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Finding Beauty In The World Of Contrast

by Jeff Marchiafava on Jun 14, 2013 at 01:25 PM

Compulsion Games' striking indie platformer/puzzler presents players with an irresistible mix of themes and aesthetics. The setting blends 1920s vaudeville with the film noire of the 1940s. The player travels seamlessly between the colorful 3D world and the moving shadows that paint its surfaces. The story follows a precocious little girl named Didi, but contains some surprisingly adult twists. Contrast doesn't have the biggest budget – nor did it receive the most attention at E3 – but it's the title that stuck with me the most.

Players take on the role of Didi's imaginary friend, Dawn, who the little girl invented to help cope with a traumatic event in her past. These events play out as shadows on the environments around Dawn, as she follows Didi around the world and solves puzzles. Being imaginary, Dawn can also transform into a shadow herself, allowing her to traverse the silhouettes cast by other objects. For example, one area requires Dawn to climb up to the rooftop of a building overlooking a courtyard. In the middle of the courtyard, a spinning carousel casts shadows of the horses onto the surrounding buildings, which provide moving platforms for me to jump across. When I get to a gap that's too large to cross, Didi holds a stick above her head, which provides a temporary bridge to my objective.

Compulsion Games studio head Guillaume Provost says that the game is broken up into three acts, each of which of which features new locations, puzzle mechanics, and story twists. Provost says Contrast will provide players with a stream of new puzzles and experiences, and that he'd rather keep the game short than repeat the same tricks.

Contrast was one of the first games approved on Steam Greenlight, and Provost says that fans responded positively to the jazz song used in one of the trailers, performed by singer Laura Ellis. Because of the fan feedback, the developer has composed an all-original soundtrack that Ellis will be performing. We get a chance to hear one of these songs in a cabaret bar in an early level of the game. After finding and shining a series of spotlights at the empty stage to reveal the ghostly shadows of a band, the silhouettes launch into a full song, complete with a seductive dance number from the sultry, Jessica Rabbit-esque singer.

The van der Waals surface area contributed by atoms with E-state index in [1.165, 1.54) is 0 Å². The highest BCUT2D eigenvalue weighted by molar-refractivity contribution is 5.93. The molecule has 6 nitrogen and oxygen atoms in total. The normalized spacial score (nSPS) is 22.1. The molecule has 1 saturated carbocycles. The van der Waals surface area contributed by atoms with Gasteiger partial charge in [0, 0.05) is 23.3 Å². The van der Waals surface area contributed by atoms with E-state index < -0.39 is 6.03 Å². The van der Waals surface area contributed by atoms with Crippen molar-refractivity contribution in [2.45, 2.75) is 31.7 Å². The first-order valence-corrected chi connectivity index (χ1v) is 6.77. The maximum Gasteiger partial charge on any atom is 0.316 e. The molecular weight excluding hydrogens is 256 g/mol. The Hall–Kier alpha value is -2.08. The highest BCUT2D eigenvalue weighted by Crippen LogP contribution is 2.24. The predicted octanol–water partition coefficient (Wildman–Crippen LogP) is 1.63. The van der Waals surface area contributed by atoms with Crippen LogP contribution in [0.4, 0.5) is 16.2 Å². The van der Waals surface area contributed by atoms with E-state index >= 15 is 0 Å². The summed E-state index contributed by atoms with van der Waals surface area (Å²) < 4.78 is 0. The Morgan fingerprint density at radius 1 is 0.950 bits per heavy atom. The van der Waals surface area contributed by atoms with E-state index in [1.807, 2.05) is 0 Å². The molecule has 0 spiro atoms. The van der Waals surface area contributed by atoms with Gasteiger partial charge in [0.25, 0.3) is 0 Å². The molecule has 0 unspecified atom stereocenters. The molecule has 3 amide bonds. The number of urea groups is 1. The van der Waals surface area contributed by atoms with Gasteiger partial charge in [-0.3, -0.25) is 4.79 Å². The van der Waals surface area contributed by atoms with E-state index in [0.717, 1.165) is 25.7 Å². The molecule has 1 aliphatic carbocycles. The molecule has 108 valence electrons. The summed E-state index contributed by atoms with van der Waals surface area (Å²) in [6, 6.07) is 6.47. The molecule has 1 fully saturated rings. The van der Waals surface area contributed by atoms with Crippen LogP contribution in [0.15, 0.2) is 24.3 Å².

I don't want to give away too much of the story, but the sequences I saw revealed some of the struggles facing Didi's parents, who despite their flaws, love their daughter. Like Papo & Yo, Contrast is another indie game that shows mature topics can be explored in games in a meaningful way, and I'm eager to see where the story leads.

Contrast's unique visual style, original music, and innovative gameplay make a compelling package for players, and the enthusiasm of Provost while sharing his demo reminded me why I love indie games so much. Contrast will be available on PC, Xbox 360, and PS3 later this year, and will be a launch game for the PS4. If you're a fan of unique indie games, Contrast should definitely be on your radar.

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